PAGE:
SAN FRANCISCO – A federal appeals court sided with California on Thursday and upheld the first law in the nation banning a psychological treatment that seeks to turn gay youths straight.

In a unanimous opinion, a three-judge panel of the 9th U.S. Circuit Court of Appeals found the state law barring the so-called gay aversion therapy legal in every respect.

The judges said trying to change a minor’s sexual orientation through intense therapy appeared dangerous, and that California lawmakers properly showed that the sexual orientation change efforts were outside the scientific mainstream and have been rejected for good reason.

“One could argue that children under the age of 18 are especially vulnerable with respect to sexual identity and that their parents’ judgment may be clouded by this emotionally charged issue as well,” Judge Susan Graber wrote for the court panel.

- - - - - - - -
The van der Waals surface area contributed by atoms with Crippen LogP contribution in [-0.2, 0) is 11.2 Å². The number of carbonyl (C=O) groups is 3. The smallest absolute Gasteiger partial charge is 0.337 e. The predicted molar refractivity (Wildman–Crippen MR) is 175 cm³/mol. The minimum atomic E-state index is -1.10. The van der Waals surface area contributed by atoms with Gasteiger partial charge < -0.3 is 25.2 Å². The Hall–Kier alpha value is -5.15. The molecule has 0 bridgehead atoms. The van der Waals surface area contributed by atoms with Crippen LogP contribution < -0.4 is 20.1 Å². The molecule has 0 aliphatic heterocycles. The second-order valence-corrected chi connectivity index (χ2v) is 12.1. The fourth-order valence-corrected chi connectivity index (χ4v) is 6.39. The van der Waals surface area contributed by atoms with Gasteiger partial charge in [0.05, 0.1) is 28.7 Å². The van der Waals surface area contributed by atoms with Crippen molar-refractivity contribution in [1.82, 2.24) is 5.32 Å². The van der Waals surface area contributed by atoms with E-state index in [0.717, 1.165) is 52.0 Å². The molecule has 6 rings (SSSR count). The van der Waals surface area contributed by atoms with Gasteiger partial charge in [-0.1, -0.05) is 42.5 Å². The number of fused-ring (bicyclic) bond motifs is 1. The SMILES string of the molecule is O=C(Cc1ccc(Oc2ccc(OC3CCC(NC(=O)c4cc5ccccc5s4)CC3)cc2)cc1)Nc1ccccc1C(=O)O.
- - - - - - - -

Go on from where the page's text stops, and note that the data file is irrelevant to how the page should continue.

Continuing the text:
The California Legislature cited reports, experts and anecdotes involving suicides, substance abuse and other behavior by young recipients of the therapy before members voted last year to ban it for minors.

“Efforts to change a young person’s sexual orientation pose critical health risks, including depression, shame, decreased self-esteem, social withdrawal, substance abuse, self-harm and suicide,” Lambda Legal, which defends gay rights, said in an email statement about Thursday’s ruling.

The activities of pastors and lay counselors who are unlicensed but provide such therapy through church programs are not covered by the law.

New Jersey Gov. Chris Christie has signed a law that would outlaw the therapy in his state.